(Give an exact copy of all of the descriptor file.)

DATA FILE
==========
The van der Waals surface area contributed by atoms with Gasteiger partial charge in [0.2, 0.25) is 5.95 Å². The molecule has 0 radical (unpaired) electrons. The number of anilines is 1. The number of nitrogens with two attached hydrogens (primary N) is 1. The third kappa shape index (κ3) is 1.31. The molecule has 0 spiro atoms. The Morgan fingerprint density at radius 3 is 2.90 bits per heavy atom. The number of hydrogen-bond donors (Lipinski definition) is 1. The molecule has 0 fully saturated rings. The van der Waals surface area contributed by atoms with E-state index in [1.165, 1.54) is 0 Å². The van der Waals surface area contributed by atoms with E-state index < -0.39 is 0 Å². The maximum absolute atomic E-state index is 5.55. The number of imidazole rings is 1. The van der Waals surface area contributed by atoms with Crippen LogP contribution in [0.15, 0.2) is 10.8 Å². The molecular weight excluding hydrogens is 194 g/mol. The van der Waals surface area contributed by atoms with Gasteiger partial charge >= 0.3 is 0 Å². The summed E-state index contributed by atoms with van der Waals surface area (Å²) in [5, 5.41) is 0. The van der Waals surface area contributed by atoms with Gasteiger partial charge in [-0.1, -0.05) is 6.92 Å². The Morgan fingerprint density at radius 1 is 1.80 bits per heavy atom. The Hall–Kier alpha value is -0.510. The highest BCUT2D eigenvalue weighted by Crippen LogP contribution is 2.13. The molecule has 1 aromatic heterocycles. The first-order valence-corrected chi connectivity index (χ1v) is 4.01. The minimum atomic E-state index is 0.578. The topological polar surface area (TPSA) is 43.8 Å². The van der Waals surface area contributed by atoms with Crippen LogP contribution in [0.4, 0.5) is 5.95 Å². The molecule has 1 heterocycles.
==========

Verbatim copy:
The van der Waals surface area contributed by atoms with Gasteiger partial charge in [0.2, 0.25) is 5.95 Å². The molecule has 0 radical (unpaired) electrons. The number of anilines is 1. The number of nitrogens with two attached hydrogens (primary N) is 1. The third kappa shape index (κ3) is 1.31. The molecule has 0 spiro atoms. The Morgan fingerprint density at radius 3 is 2.90 bits per heavy atom. The number of hydrogen-bond donors (Lipinski definition) is 1. The molecule has 0 fully saturated rings. The van der Waals surface area contributed by atoms with E-state index in [1.165, 1.54) is 0 Å². The van der Waals surface area contributed by atoms with E-state index < -0.39 is 0 Å². The maximum absolute atomic E-state index is 5.55. The number of imidazole rings is 1. The van der Waals surface area contributed by atoms with Crippen LogP contribution in [0.15, 0.2) is 10.8 Å². The molecular weight excluding hydrogens is 194 g/mol. The van der Waals surface area contributed by atoms with Gasteiger partial charge >= 0.3 is 0 Å². The summed E-state index contributed by atoms with van der Waals surface area (Å²) in [5, 5.41) is 0. The van der Waals surface area contributed by atoms with Gasteiger partial charge in [-0.1, -0.05) is 6.92 Å². The Morgan fingerprint density at radius 1 is 1.80 bits per heavy atom. The Hall–Kier alpha value is -0.510. The highest BCUT2D eigenvalue weighted by Crippen LogP contribution is 2.13. The molecule has 1 aromatic heterocycles. The first-order valence-corrected chi connectivity index (χ1v) is 4.01. The minimum atomic E-state index is 0.578. The topological polar surface area (TPSA) is 43.8 Å². The van der Waals surface area contributed by atoms with Crippen LogP contribution in [0.4, 0.5) is 5.95 Å². The molecule has 1 heterocycles.